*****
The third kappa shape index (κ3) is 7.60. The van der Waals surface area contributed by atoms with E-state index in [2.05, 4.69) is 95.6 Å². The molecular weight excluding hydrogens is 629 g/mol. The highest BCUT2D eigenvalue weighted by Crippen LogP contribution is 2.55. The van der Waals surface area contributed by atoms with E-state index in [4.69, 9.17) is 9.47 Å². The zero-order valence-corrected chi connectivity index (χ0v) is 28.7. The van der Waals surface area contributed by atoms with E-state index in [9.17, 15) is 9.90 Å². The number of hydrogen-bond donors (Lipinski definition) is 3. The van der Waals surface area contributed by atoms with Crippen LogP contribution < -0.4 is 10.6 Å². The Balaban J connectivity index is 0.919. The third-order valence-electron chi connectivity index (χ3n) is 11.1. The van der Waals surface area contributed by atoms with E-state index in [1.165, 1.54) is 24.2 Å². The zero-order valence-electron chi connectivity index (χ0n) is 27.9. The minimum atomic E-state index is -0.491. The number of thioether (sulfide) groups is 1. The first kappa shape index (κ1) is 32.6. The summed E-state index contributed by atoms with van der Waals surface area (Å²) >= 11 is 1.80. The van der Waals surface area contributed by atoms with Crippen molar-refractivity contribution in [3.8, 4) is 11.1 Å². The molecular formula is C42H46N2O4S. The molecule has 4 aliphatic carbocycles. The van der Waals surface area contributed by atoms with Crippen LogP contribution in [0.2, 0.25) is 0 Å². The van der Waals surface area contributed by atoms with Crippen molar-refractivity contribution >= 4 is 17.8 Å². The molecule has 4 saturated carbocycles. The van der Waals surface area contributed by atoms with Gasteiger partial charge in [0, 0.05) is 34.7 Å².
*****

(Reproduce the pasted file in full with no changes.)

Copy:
The third kappa shape index (κ3) is 7.60. The van der Waals surface area contributed by atoms with E-state index in [2.05, 4.69) is 95.6 Å². The molecular weight excluding hydrogens is 629 g/mol. The highest BCUT2D eigenvalue weighted by Crippen LogP contribution is 2.55. The van der Waals surface area contributed by atoms with E-state index in [4.69, 9.17) is 9.47 Å². The zero-order valence-corrected chi connectivity index (χ0v) is 28.7. The van der Waals surface area contributed by atoms with E-state index in [9.17, 15) is 9.90 Å². The number of hydrogen-bond donors (Lipinski definition) is 3. The van der Waals surface area contributed by atoms with Crippen LogP contribution < -0.4 is 10.6 Å². The Balaban J connectivity index is 0.919. The third-order valence-electron chi connectivity index (χ3n) is 11.1. The van der Waals surface area contributed by atoms with E-state index in [1.165, 1.54) is 24.2 Å². The zero-order valence-electron chi connectivity index (χ0n) is 27.9. The minimum atomic E-state index is -0.491. The number of thioether (sulfide) groups is 1. The first kappa shape index (κ1) is 32.6. The summed E-state index contributed by atoms with van der Waals surface area (Å²) >= 11 is 1.80. The van der Waals surface area contributed by atoms with Crippen molar-refractivity contribution in [3.8, 4) is 11.1 Å². The molecular formula is C42H46N2O4S. The molecule has 4 aliphatic carbocycles. The van der Waals surface area contributed by atoms with Crippen LogP contribution in [0.2, 0.25) is 0 Å². The van der Waals surface area contributed by atoms with Crippen molar-refractivity contribution >= 4 is 17.8 Å². The molecule has 4 saturated carbocycles. The van der Waals surface area contributed by atoms with Gasteiger partial charge in [0, 0.05) is 34.7 Å².